Olympic Swimming 2016: Complete Guide to Men's Events in Rio
They were going to smash the Americans.
So claimed Alain Bernard, whose French team was going to beat Michael Phelps and the USA in the 4x100-meter freestyle relay in 2008, ruining Phelps' quest for a record haul of eight gold medals in one summer. And Bernard had a comfortable lead as he hit the water for the anchor leg.
"Even Rowdy Gaines, generally the eternal Team USA optimist, didn't see how the Americans could pull it off," wrote Olivier Poirier-Leroy for Your Swim Book.
Then this happened, in the words of NBC's Dan Hicks as it happened live...
"HERE COMES LEZAK! UNBELIEVABLE AT THE END! HE'S DONE IT! THE U.S. HAS DONE IT!"
It's that time of the quadrennium again. Fast times. Dramatic finishes. Here's what to expect in the pool in Rio...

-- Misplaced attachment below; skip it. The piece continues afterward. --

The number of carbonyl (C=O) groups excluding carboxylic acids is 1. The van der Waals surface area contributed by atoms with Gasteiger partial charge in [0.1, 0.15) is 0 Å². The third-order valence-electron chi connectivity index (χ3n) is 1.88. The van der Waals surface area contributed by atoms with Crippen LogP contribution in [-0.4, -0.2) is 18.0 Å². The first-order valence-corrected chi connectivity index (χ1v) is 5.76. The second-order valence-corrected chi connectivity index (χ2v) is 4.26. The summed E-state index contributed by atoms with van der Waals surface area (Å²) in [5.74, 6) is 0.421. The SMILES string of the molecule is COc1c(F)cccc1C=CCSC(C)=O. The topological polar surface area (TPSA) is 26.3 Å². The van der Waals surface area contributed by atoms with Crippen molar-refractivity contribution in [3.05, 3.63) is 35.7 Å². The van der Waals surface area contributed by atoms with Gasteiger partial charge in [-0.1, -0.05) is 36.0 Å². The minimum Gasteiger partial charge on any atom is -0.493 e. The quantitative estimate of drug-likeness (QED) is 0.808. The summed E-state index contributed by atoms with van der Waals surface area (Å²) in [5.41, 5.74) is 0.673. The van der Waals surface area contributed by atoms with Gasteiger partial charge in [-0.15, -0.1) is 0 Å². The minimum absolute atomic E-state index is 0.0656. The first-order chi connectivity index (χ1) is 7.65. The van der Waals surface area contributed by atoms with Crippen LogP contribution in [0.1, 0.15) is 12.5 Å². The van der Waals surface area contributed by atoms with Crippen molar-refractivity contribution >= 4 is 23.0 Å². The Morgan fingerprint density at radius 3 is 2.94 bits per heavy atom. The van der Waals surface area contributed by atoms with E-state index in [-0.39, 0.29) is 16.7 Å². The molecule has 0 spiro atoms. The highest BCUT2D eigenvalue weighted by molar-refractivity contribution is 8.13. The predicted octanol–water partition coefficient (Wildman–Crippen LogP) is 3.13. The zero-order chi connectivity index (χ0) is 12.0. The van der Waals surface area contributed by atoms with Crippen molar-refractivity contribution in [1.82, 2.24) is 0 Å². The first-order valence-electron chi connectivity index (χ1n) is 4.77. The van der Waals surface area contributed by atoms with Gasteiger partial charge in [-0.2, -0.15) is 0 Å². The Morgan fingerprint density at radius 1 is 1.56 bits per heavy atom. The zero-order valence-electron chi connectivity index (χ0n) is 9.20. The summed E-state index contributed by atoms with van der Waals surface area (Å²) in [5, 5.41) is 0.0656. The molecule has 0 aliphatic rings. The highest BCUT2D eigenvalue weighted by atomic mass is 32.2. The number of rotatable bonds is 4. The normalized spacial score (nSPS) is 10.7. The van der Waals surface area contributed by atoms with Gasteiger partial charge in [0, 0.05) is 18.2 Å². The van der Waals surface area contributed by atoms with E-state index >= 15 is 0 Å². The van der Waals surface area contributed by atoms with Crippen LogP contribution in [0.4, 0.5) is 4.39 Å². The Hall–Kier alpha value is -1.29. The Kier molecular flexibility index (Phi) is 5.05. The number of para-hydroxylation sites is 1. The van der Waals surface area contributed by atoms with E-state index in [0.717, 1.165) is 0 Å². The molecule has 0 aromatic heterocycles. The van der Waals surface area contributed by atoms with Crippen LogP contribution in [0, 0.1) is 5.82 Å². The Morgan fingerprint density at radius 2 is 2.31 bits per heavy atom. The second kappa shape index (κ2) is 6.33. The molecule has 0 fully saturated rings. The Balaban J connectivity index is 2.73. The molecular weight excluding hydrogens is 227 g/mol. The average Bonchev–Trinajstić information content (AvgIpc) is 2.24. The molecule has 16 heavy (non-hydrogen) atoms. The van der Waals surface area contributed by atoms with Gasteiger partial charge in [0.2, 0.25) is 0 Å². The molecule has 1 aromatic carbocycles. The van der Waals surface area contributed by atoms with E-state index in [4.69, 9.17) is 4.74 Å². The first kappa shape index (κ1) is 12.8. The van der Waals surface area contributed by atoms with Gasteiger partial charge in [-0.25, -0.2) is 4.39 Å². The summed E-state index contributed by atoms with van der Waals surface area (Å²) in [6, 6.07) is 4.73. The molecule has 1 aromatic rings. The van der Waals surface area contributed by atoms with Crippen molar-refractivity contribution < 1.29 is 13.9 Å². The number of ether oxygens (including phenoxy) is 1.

What You Need to Know
Mark Spitz won seven gold medals in Munich in 1972. Michael Phelps won eight medals in Athens in 2004 and eight golds in Beijing in 2008. Matt Biondi won seven medals in Seoul in 1988.
A century before Phelps hit the pool in Athens, 19-year-old Charlie Daniels won five medals in the 10 swimming events in St. Louis. (He apparently didn't enter the others, including the then-popular "plunge for distance.") Sports-Reference.com sets the scene for the 1904 swimming competition: "The events were held in a man-made lake that was used each day by the Coast Guard for life-saving exhibitions at the World's Fair. The races were held on the opposite side of the lake between a pier and rafts floating on the lake."
Daniels was a 1965 inductee into the International Swimming Hall of Fame, which reports that he was also the squash and bridge champion at the New York Athletic Club. Let's see Phelps or Spitz match that.
Men's swimming has been contested in every Summer Olympics, all the way back to Athens 1896, where Sports-Reference.com says the 100-meter freestyle course "was laid out by a series of hollow pumpkins, which marked it, but which floated and moved on the water, making the course difficult to follow." Rio's pool will surely seem a bit better by comparison.